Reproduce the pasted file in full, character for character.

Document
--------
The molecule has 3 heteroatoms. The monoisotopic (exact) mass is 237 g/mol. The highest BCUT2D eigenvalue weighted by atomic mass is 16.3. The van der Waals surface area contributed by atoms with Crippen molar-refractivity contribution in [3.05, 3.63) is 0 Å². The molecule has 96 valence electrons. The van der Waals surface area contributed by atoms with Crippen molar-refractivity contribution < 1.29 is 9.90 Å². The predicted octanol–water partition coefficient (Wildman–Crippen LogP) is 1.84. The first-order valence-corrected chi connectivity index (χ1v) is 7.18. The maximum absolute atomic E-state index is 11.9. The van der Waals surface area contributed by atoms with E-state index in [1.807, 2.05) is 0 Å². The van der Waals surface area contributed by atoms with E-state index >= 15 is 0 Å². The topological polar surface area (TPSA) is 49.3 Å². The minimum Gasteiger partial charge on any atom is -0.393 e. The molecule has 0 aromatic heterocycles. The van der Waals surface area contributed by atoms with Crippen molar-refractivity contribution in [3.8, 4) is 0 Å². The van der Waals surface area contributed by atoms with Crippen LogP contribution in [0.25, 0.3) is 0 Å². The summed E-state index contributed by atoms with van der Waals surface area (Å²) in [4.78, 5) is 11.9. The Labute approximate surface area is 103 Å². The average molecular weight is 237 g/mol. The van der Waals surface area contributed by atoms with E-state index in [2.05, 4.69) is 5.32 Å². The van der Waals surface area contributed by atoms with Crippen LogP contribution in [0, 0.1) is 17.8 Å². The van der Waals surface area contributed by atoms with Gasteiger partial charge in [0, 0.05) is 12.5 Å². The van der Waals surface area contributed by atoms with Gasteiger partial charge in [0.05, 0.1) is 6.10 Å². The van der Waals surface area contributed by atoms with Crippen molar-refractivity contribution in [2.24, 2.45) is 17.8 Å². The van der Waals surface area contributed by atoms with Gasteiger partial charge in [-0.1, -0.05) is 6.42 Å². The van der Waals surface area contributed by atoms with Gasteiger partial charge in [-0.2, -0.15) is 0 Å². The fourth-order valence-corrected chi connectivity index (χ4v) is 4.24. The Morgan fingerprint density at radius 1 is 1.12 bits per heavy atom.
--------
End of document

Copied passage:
The molecule has 3 heteroatoms. The monoisotopic (exact) mass is 237 g/mol. The highest BCUT2D eigenvalue weighted by atomic mass is 16.3. The van der Waals surface area contributed by atoms with Crippen molar-refractivity contribution in [3.05, 3.63) is 0 Å². The molecule has 96 valence electrons. The van der Waals surface area contributed by atoms with Crippen molar-refractivity contribution < 1.29 is 9.90 Å². The predicted octanol–water partition coefficient (Wildman–Crippen LogP) is 1.84. The first-order valence-corrected chi connectivity index (χ1v) is 7.18. The maximum absolute atomic E-state index is 11.9. The van der Waals surface area contributed by atoms with E-state index in [1.807, 2.05) is 0 Å². The van der Waals surface area contributed by atoms with E-state index >= 15 is 0 Å². The topological polar surface area (TPSA) is 49.3 Å². The minimum Gasteiger partial charge on any atom is -0.393 e. The molecule has 0 aromatic heterocycles. The van der Waals surface area contributed by atoms with Crippen molar-refractivity contribution in [3.8, 4) is 0 Å². The van der Waals surface area contributed by atoms with Crippen LogP contribution in [0.25, 0.3) is 0 Å². The summed E-state index contributed by atoms with van der Waals surface area (Å²) in [4.78, 5) is 11.9. The Labute approximate surface area is 103 Å². The average molecular weight is 237 g/mol. The van der Waals surface area contributed by atoms with E-state index in [2.05, 4.69) is 5.32 Å². The van der Waals surface area contributed by atoms with Crippen LogP contribution in [0, 0.1) is 17.8 Å². The van der Waals surface area contributed by atoms with Gasteiger partial charge in [0, 0.05) is 12.5 Å². The van der Waals surface area contributed by atoms with Gasteiger partial charge in [0.05, 0.1) is 6.10 Å². The van der Waals surface area contributed by atoms with Crippen molar-refractivity contribution in [2.24, 2.45) is 17.8 Å². The van der Waals surface area contributed by atoms with Gasteiger partial charge in [-0.1, -0.05) is 6.42 Å². The van der Waals surface area contributed by atoms with Gasteiger partial charge in [-0.2, -0.15) is 0 Å². The fourth-order valence-corrected chi connectivity index (χ4v) is 4.24. The Morgan fingerprint density at radius 1 is 1.12 bits per heavy atom.